Image Courtesy: Google Doodle
Hashim Khan (1 July 1914 – 18 August 2014) was a squash player from Pakistan. He won the British Open Squash Championships (the then de facto world championship) a total of seven times, from 1951 to 1956, and then again in 1958. Khan was the patriarch of the Khan squash family, which dominated the sport from the 1950s through the 1980s.
Life and Career
He was born on 1 July 1914. Khan was raised in Peshawar, a small village in what was then India. His father worked at a British officers’ club with squash courts where Khan apprenticed as a ballboy. Learning the ropes of the sport while on his off-hours, Khan played barefoot on the club’s rough brick courts—an early testament to his tenacity. By age 28, Khan became a squash pro and soon after, a national champion of the sport. After winning three All-of-India titles, the newly independent government of Pakistan drafted him to represent the country at the 1951 British Open.
Khan dominated during his first appearance at the British Open, considered squash’s world championship at the time, and went on to take home the grand prize. He returned to Pakistan a national hero with a million people greeting him upon his arrival. This monumental victory became the first hurrah of the Khan family’s squash dynasty. Over the next 46 years, the tournament was won 29 times by either Khan or one of his relatives, including renowned players Jahangir Khan and Jansher Khan. Establishing a career that earned him a spot in the U.S. Squash Hall of Fame, Khan won seven British Opens, five British Professional Championships, three U.S. Opens, and three Canadian Opens.
Hashim Khan passed away on 18 August 2014 at the age of 100, but his legacy in the sport of squash lives on.
Award and Legacy
Hashim Khan’s accomplishments in the sport of squash have been widely recognized with numerous awards and honors, including:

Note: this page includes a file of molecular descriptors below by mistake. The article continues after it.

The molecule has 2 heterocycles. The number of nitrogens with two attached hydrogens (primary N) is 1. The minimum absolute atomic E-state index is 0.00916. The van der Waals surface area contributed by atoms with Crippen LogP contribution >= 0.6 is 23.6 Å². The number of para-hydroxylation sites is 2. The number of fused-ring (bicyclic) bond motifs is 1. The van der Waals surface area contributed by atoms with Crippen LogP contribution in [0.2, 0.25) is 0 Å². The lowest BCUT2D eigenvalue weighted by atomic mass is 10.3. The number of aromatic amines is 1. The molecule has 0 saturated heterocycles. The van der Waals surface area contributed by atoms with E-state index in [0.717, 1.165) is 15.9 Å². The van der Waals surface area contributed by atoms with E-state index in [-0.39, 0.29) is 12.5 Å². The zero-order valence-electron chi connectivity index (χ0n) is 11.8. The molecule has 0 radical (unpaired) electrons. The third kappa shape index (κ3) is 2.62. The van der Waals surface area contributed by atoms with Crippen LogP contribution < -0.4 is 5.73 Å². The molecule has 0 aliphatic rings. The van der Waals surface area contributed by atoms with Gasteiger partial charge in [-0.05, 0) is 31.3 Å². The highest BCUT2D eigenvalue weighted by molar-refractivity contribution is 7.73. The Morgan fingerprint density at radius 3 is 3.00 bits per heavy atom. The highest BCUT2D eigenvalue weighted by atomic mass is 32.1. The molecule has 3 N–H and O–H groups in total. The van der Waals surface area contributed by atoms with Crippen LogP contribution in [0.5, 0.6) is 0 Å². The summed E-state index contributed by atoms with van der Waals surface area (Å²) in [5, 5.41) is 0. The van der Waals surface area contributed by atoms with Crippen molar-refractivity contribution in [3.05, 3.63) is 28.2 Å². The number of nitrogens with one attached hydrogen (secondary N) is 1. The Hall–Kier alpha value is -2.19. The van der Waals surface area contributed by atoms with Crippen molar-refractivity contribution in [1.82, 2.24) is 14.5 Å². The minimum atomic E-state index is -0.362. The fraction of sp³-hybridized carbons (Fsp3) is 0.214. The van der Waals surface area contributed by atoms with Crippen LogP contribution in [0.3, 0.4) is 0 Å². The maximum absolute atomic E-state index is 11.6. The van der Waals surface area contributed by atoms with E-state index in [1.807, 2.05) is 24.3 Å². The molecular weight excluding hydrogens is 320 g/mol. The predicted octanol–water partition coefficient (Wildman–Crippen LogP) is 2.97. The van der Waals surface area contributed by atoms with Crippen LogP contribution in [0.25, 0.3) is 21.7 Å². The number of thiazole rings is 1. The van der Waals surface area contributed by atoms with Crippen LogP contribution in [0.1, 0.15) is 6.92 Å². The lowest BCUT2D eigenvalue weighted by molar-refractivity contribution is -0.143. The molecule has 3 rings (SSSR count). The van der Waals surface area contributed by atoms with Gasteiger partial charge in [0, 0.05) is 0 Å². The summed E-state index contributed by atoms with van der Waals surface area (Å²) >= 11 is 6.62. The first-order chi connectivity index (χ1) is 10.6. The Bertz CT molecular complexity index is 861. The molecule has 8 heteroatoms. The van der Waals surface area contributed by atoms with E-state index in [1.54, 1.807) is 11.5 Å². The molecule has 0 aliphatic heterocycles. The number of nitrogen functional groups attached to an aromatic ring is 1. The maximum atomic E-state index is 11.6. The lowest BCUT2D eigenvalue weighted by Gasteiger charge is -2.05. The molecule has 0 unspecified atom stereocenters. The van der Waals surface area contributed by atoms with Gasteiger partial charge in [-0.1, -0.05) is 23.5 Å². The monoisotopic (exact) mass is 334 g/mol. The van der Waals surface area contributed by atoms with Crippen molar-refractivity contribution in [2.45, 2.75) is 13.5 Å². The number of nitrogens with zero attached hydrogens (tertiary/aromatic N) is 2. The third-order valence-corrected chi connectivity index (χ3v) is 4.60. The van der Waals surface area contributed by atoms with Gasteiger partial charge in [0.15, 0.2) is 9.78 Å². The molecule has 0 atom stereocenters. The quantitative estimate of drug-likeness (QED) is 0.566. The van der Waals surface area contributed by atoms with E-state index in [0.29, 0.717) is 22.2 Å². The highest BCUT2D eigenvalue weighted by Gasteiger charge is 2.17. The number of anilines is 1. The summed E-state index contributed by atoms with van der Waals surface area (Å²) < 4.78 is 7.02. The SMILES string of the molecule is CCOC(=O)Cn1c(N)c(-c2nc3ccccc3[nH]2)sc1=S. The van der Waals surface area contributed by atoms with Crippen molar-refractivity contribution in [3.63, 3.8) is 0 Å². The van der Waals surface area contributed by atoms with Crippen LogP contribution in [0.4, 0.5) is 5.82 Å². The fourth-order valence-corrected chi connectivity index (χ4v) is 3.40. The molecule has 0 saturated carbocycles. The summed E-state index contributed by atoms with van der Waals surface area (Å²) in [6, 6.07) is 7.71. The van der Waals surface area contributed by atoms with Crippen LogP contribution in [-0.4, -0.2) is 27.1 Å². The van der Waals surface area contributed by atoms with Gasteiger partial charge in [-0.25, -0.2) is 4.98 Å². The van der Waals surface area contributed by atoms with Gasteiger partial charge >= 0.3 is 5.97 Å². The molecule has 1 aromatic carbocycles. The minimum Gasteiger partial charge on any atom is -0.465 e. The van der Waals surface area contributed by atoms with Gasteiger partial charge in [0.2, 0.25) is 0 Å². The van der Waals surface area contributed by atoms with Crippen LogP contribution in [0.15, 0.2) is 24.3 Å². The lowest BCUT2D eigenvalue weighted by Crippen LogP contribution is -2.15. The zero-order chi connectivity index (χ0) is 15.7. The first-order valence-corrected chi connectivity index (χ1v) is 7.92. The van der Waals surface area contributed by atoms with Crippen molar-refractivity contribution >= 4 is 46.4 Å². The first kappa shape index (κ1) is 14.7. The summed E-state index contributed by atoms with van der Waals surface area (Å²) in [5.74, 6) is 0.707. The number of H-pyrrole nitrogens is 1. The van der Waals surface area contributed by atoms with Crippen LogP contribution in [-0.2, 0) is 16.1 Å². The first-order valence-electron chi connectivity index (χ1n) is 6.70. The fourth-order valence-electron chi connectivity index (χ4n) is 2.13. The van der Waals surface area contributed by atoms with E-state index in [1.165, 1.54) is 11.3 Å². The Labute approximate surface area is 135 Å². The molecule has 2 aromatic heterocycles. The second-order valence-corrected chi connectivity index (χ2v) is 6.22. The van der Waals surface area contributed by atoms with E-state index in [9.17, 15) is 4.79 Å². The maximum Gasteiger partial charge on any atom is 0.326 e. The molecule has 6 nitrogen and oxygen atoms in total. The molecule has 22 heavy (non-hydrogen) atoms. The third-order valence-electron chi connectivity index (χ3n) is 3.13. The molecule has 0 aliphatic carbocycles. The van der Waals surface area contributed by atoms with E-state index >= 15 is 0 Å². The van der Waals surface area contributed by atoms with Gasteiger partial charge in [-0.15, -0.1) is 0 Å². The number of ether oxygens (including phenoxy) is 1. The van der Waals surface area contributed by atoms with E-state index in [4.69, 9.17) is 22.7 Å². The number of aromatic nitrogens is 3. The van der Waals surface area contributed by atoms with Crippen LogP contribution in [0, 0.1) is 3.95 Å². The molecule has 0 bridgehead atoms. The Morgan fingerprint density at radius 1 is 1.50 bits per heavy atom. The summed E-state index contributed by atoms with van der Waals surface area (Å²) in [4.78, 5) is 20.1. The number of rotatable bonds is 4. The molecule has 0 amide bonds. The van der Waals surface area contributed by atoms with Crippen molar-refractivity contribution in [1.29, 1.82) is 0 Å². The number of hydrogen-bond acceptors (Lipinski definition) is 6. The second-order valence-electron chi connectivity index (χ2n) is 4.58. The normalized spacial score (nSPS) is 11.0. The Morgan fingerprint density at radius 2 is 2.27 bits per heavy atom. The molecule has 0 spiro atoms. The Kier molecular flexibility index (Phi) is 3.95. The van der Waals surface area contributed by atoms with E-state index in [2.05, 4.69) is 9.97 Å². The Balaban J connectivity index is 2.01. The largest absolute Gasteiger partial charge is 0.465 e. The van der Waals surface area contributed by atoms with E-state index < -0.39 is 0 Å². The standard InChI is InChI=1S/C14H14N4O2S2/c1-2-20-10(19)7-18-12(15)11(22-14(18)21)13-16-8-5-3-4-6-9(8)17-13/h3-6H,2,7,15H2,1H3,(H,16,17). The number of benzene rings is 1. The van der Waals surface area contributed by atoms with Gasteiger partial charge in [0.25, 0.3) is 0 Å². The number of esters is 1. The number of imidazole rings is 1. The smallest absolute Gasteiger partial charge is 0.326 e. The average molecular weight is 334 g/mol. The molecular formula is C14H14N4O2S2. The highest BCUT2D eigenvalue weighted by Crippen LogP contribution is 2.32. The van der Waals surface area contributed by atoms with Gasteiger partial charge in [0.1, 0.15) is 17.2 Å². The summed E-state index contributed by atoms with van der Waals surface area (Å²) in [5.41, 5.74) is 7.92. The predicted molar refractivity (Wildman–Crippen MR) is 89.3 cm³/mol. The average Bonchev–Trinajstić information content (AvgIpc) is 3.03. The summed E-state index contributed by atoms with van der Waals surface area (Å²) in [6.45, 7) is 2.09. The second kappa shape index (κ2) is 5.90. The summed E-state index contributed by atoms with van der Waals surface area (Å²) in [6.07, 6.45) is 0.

- President’s Pride of Performance Award (Pakistan, 1958)
- World Squash Hall of Fame (inaugural inductee, 1986)
- Pakistan Sports Hall of Fame (inaugural inductee, 1991)
- Sitara-i-Imtiaz (Star of Excellence) Award by the Government of Pakistan in 2008
Khan’s legacy in the sport of squash is significant. He is widely regarded as one of the greatest players of all time and played a pivotal role in the development of modern squash as a competitive sport. His success helped to popularize the sport in Pakistan and inspired generations of players, including his own relatives Jahangir Khan and Jansher Khan, both of whom went on to become world champions.
Khan’s influence on the sport also extended beyond his playing career. He was a mentor and coach to many young players, and he helped to establish the Hashim Khan Squash Academy in Pakistan, which provides training and support to young players from disadvantaged backgrounds.
Today, Khan is remembered as a true icon of the sport of squash, a pioneer, and a legend whose legacy continues to inspire and motivate squash players around the world.
On 4 April 2020, Google celebrated Hashim Khan with a doodle. On this day in 1951, Khan won the British Open Squash Championships propelling him from relative obscurity to the status of an international icon.